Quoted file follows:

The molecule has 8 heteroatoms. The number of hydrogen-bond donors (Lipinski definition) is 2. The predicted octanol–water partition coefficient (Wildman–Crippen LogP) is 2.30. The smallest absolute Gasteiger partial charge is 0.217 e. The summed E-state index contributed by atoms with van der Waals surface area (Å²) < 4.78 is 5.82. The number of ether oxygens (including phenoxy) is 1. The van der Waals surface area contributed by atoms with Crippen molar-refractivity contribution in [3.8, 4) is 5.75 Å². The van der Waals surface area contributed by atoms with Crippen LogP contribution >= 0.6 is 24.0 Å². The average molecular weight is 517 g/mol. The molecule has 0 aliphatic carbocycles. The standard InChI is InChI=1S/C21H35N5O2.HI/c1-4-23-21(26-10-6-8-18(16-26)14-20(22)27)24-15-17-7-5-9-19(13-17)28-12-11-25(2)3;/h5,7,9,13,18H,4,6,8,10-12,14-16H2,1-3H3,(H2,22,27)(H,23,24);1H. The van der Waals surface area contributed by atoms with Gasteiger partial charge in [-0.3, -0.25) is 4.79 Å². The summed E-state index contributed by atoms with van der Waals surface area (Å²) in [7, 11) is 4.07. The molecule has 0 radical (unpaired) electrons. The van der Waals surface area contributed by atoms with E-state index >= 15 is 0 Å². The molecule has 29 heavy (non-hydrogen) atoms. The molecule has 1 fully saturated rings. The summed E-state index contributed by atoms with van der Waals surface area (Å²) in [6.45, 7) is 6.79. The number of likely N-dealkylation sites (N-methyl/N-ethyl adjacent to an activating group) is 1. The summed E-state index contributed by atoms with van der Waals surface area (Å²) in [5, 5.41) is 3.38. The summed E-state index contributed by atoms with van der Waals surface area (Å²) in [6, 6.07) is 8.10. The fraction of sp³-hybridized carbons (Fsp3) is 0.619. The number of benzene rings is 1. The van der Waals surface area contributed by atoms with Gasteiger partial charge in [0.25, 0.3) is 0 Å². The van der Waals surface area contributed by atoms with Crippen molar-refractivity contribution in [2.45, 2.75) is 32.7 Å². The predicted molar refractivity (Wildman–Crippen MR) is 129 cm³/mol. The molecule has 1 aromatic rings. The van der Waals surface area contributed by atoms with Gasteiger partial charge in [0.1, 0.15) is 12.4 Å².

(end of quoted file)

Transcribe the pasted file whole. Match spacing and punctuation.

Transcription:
The molecule has 8 heteroatoms. The number of hydrogen-bond donors (Lipinski definition) is 2. The predicted octanol–water partition coefficient (Wildman–Crippen LogP) is 2.30. The smallest absolute Gasteiger partial charge is 0.217 e. The summed E-state index contributed by atoms with van der Waals surface area (Å²) < 4.78 is 5.82. The number of ether oxygens (including phenoxy) is 1. The van der Waals surface area contributed by atoms with Crippen molar-refractivity contribution in [3.8, 4) is 5.75 Å². The van der Waals surface area contributed by atoms with Crippen LogP contribution >= 0.6 is 24.0 Å². The average molecular weight is 517 g/mol. The molecule has 0 aliphatic carbocycles. The standard InChI is InChI=1S/C21H35N5O2.HI/c1-4-23-21(26-10-6-8-18(16-26)14-20(22)27)24-15-17-7-5-9-19(13-17)28-12-11-25(2)3;/h5,7,9,13,18H,4,6,8,10-12,14-16H2,1-3H3,(H2,22,27)(H,23,24);1H. The van der Waals surface area contributed by atoms with Gasteiger partial charge in [-0.3, -0.25) is 4.79 Å². The summed E-state index contributed by atoms with van der Waals surface area (Å²) in [7, 11) is 4.07. The molecule has 0 radical (unpaired) electrons. The van der Waals surface area contributed by atoms with E-state index >= 15 is 0 Å². The molecule has 29 heavy (non-hydrogen) atoms. The molecule has 1 fully saturated rings. The summed E-state index contributed by atoms with van der Waals surface area (Å²) in [6.45, 7) is 6.79. The number of likely N-dealkylation sites (N-methyl/N-ethyl adjacent to an activating group) is 1. The summed E-state index contributed by atoms with van der Waals surface area (Å²) in [5, 5.41) is 3.38. The summed E-state index contributed by atoms with van der Waals surface area (Å²) in [6, 6.07) is 8.10. The fraction of sp³-hybridized carbons (Fsp3) is 0.619. The number of benzene rings is 1. The van der Waals surface area contributed by atoms with Gasteiger partial charge in [0.25, 0.3) is 0 Å². The van der Waals surface area contributed by atoms with Crippen molar-refractivity contribution in [2.45, 2.75) is 32.7 Å². The predicted molar refractivity (Wildman–Crippen MR) is 129 cm³/mol. The molecule has 1 aromatic rings. The van der Waals surface area contributed by atoms with Gasteiger partial charge in [0.1, 0.15) is 12.4 Å².